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Preserving taste of summer

Last updated 05:00 16/02/2014
Bottled apricots
Michael Bradley

GOODNESS CONTAINED: If you want to eat locally grown apricots during winter there's no solution but to bottle them yourself.

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I am a simple bottler, a user of basic techniques and sporadic in my duties. In honesty, I had intended to stop; I had my eye on canned fruit this winter as it's so clearly labelled by its country of origin, even regionally labelled. But, as the cannery for apricots closed in the early 2000s, if you want to eat locally grown apricots during winter there's no solution but to bottle them yourself.

Don't wait around to bottle apricots; they do not continue to ripen once picked, and the season is definitely drawing to a close. Avoid damaged, old or over-ripe fruit. Food that has spoiled is spoiled. In restaurant kitchens we have a saying: "If in doubt, chuck it out." Today, I tend to pop it in the compost but the mantra holds true - cooking with bad food makes bad food. Also it wouldn't be cool to make someone sick.

For success, everything needs to be sterile. When it comes to jars and lids, get them clean and then get them hot. Jars that hold bacteria will spoil your food. I put my handwashed jars on a tea towel in a cold oven, and turn it on to bake (no fan) so it comes up to 100º Celsius. Keep the lids in a saucepan of boiling water. Add hot fruits and liquids to hot jars. Stand these on a folded tea towel or a wooden chopping board, as temperature changes can shatter jars. It is best to use preserving jars (these become prized possessions) as they are thicker and built to stand up to boiling hot sugar syrups. Also, use brand new discs and only screw bands in tip-top condition.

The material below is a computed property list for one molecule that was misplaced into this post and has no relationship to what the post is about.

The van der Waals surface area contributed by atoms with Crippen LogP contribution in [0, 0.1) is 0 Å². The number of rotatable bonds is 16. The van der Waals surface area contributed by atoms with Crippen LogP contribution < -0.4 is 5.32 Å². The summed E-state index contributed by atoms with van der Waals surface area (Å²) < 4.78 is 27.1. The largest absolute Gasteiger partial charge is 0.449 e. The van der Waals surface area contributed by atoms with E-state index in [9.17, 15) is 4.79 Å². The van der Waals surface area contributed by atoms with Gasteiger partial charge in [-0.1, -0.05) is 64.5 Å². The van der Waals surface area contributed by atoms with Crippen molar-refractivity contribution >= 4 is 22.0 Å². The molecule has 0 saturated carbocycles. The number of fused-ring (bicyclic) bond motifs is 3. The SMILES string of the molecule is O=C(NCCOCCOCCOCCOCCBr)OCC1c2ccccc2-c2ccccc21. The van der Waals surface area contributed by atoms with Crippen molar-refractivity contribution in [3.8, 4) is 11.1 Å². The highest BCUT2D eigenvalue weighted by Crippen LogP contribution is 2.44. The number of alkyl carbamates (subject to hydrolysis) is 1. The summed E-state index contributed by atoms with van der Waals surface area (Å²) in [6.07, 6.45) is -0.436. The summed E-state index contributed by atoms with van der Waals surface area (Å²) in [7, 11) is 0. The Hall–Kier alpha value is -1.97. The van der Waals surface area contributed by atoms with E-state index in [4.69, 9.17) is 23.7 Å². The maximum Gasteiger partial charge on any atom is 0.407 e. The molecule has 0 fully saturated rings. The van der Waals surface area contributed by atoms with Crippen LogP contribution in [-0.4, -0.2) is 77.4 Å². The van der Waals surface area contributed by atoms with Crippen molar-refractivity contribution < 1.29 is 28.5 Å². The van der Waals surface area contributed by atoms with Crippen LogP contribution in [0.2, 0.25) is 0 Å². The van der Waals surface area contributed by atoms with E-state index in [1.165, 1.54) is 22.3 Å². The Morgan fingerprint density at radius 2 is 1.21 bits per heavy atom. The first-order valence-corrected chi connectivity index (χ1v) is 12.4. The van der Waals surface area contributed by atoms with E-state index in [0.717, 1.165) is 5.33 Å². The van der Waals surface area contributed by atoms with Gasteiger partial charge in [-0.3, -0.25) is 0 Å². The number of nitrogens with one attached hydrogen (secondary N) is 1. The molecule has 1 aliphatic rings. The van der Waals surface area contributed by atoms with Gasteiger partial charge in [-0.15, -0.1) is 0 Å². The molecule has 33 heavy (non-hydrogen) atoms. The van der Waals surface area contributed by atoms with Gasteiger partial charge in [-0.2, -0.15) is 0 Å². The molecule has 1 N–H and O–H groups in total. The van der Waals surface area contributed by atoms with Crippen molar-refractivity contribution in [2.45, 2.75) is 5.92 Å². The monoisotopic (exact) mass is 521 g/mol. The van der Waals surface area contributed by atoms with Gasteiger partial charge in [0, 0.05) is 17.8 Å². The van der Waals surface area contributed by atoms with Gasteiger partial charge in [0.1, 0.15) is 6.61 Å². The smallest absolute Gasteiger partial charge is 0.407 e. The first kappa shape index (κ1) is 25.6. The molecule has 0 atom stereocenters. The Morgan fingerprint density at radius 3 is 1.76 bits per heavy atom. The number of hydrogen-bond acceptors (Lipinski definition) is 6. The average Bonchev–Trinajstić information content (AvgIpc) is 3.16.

When preparing fruit, be careful not to squish or damage. I like to leave the skin on as it prevents me from bruising the fruit. Some of the skins will slip off during cooking, just add them into the jar, too. I even leave the stones if they look difficult. Fruit is best minimally handled.

This recipe uses the overflow method - where the apricots are first cooked in sugar syrup and then added hot to hot jars. It is a simple method and you have good control over how cooked the fruit will be. Be fastidious about cleanliness and work quickly, and it is unlikely you will have a problem.

*Clutha, Trevatt, Vulcan, Alex and Southern Cross are commercially grown apricot varieties for February, info from Summerfruit NZ. For more information on heritage or hybrid apricot trees, start with or

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